HURT ‘EM: Indonesian Hardcore Metal With Punk Spirit



I get the name – if you’re not ready, Indonesia’s HURT ‘EM will hurt you with its blast of fast and furious hardcore metal. I love it. The Depok trio’s debut, Condolence, came out in January on Lawless Records and is 16 tracks long, with the avenge song time of one-and-a-half minutes. (Personal favorite is “Avarice.”) Listening to Condolence is like listening to Minor Threat’s Out of Step for the first time; though this is metal, it is as fit and shares the same energy as hardcore punk.

Condolence is also out now on Bandcamp via Red Truth Records.

Class Suicide

Class Suicide: Mid-00’s Kenyan hardcore punk

Class Suicide


Though not unheard of, established African punk and metal scenes are not well known outside the continent. If you’re going to start anywhere, start with Nairobi’s Class Suicide, a mid-00’s hardcore punk band often credited to be one of the first hardcore bands in Eastern Africa. Debut album Storm The Gates doesn’t sound pretty, but it does everything a punk record should do and is compelling in how it engages and surprises.

Read more about the history of Nairobi’s fascinating punk and metal scene via OkayAfrica.

From Bandcamp:

“Class Suicide was a band that brought the heavy metal and punk rock sounds of Nairobi together for 2 brief chaotic years. A politically driven bunch of crusty fellows from far away en Afrique (Nairobi, Kenya) Croe (guitars & vox) and Gearz (Bass), both formerly of the punk rock band Impish, joined forces with Adam (vox) and Kwame (percussion) who had been playing in heavy metal cover bands in late 2003. Croe had a tape in his car containing songs from: W.B.T.D., Tragedy and Catharsis. The band found common ground in the sounds and style of crust and within 2 weeks already written a handful of songs and performed live. The sound is of deep guttural vocals and violent tones and rhythm. This is balanced by melodies and rhythm both confident and delicate. The band has forged these qualities together with their live energy on their debut release ‘Storm The Gates’ originally released in December 2005 on CD in Kenya.”


Molly: for fans of Jawbreaker, Beach Slang, and Dinosaur Jr.



The music video teasing Stay Above, the new album by Molly, is simple and irritatingly hilarious. It shows a phone reproducing their new song “All About” inside of an empty Tuborg glass, the track sounding muffled and distant, interrupted halfway by an abrupt phone call. Towards the end, though, the sound gets rid of the natural distortion and acquires its true powerful nature. At the same time, we see the band standing in front of some burning brushwood, creepily staring into the void.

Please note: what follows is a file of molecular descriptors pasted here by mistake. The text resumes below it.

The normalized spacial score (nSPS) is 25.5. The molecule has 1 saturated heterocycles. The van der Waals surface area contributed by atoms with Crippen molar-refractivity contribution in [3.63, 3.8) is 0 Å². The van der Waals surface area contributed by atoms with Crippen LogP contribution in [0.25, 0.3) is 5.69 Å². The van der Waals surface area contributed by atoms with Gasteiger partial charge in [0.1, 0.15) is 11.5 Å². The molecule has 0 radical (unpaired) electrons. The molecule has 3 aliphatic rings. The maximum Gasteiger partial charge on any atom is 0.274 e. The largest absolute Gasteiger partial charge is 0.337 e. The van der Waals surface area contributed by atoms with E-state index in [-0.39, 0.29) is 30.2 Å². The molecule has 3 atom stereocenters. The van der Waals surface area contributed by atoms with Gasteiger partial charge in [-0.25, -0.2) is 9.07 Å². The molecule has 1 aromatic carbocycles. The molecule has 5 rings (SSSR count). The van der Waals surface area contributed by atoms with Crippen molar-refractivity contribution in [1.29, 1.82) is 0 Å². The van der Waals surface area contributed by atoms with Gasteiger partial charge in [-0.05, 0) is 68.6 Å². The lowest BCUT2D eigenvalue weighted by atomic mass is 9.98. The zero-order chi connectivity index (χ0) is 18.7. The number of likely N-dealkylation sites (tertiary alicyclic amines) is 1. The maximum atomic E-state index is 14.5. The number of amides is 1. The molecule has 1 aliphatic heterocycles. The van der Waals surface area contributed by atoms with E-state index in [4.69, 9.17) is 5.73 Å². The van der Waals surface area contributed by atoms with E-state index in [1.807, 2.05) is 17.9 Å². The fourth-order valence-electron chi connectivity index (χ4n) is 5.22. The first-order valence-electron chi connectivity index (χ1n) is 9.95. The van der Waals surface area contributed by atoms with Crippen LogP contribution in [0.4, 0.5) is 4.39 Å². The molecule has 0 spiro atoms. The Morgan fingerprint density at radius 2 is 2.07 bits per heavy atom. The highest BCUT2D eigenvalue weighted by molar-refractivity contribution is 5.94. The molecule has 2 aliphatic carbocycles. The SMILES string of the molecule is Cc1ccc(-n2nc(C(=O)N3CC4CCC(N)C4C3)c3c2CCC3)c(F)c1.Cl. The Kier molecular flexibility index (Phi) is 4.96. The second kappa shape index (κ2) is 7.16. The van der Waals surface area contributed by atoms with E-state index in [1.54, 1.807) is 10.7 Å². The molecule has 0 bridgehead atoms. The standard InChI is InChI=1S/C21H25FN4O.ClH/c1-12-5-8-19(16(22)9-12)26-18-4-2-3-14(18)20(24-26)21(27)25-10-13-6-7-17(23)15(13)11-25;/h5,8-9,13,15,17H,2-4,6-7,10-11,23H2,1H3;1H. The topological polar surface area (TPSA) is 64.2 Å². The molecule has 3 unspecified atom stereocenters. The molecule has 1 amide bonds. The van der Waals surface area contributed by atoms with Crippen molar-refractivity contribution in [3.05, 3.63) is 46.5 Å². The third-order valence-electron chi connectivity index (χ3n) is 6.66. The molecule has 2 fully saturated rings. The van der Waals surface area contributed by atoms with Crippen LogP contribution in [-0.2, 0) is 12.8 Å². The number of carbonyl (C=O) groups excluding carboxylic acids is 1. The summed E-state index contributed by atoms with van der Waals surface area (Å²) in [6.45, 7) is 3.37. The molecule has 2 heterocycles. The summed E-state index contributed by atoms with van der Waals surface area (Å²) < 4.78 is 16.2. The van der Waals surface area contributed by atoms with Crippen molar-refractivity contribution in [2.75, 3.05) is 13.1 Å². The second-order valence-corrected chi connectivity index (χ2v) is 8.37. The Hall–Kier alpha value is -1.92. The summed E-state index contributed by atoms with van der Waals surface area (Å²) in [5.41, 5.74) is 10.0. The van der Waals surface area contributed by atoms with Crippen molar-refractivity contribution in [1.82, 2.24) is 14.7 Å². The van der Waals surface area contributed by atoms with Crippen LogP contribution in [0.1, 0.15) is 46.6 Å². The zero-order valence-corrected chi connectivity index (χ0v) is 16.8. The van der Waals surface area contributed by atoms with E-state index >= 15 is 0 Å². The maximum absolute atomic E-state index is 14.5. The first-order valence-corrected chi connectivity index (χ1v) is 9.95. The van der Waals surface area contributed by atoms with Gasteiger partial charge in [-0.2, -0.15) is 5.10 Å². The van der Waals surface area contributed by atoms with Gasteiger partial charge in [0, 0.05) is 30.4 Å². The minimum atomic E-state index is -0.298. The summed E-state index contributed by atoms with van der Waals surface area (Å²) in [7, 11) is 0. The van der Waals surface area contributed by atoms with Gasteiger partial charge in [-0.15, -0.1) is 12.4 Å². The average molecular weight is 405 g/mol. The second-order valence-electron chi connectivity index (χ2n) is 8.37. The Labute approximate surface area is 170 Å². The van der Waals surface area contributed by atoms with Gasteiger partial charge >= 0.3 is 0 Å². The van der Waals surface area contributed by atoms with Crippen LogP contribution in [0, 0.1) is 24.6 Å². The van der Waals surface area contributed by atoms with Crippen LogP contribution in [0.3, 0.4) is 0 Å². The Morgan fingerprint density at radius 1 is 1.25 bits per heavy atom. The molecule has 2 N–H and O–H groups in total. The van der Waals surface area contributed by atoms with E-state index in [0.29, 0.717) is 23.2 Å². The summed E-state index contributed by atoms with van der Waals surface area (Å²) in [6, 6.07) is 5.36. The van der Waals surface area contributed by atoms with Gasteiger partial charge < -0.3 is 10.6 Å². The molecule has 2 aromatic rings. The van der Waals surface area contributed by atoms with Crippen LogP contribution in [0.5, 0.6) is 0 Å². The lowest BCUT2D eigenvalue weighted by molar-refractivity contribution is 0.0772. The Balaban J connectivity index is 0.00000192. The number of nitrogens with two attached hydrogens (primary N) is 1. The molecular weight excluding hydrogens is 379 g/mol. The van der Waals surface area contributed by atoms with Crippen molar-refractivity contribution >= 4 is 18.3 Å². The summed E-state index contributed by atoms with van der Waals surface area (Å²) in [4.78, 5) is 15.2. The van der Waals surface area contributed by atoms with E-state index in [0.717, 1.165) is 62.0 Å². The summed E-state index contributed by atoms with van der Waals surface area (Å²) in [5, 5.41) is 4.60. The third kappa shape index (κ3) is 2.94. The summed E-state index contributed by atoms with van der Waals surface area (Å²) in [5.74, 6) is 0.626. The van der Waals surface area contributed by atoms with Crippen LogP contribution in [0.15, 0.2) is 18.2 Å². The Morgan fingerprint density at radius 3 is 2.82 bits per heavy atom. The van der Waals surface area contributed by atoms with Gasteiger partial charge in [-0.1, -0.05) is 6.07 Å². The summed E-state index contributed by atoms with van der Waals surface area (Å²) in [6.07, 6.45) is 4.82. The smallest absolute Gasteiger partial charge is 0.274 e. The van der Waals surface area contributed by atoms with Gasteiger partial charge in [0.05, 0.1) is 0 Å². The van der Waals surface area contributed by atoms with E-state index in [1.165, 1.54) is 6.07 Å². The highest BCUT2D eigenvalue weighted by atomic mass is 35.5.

A video like this already says a lot about Molly, a furious rock band from Copenhagen. It shows that they don’t take themselves too seriously, that they can have fun with their own music, but more than anything it shows how good their songwriting is, even when the music can be barely heard. The Danish trio is clearly influenced by Dinosaur Jr., Husker Du and Jawbreaker, but rework these influences in a personal way, assisted by some effective Social Distortion sounding vocals.

Reworking, though, does not mean modernizing, and Stay Above is obstinately anchored to the 90s sound. It is Molly’s third record, but it seems like it’s the one that can allow them to be noticed by many more people than before, also thanks to the hype of bands like Beach Slang, which turned punk-informed 90s rock into something more recognizable and accessible even to younger kids today. This way, Stay Above has all the potential to become one of the most loved albums of the year.

Molly: Facebook 

Midnight Peacocks

Midnight Peacocks: Israeli stoner metal that embraces its Arabic roots

midnight peacocks


I don’t often hear violins in stoner metal, so Midnight Peacocks quickly grabbed my attention from “Tzar Bomba” and kept it throughout their entire new LP, ‘Katastroffa,’ which is out now.

From Bandcamp bio:

“The Midnight Peacocks are:
Eitan Radoshinski: Vocals & bass
Guy Shemi: Guitar & Backing Vocals
Yoav Zohar: Drums
Yoni Silver: Violin, Alto Saxophone, Bass Clarinet, Keyboards & Piano
Hezi Shohet: Poetry”

Midnight Peacocks: Facebook


Anti-Corpos: feminist lesbian hardcore via São Paulo



The original goal of a genre like hardcore punk has always been to change things, fight injustices, and give a voice to those who are oppressed. However, it feels like with time, the hardcore scene has become a niche built for white males, with many live shows turning into a gym for violent people, a phenomenon that has inevitably pushed others away from the scene and from its great potential. It’s in this context that the importance of Anti-Corpos, who define themselves a feminist lesbian hardcore band, becomes evident. They epitomize the original spirit of hardcore.

Anti-Corpos are from São Paulo, Brazil, and they might be the angriest band you’ll ever hear. No triggered double-kicks, pompous guitar riffs, or carefully faked screams. Only real and necessary anger. Their urgency is evident in the strident vocals of singer Rebeca Domiciano: she needs to scream and to get things off her chest. It feels like her voice, while refusing to precisely follow her band mates fast-paced tempos, can actually make a difference.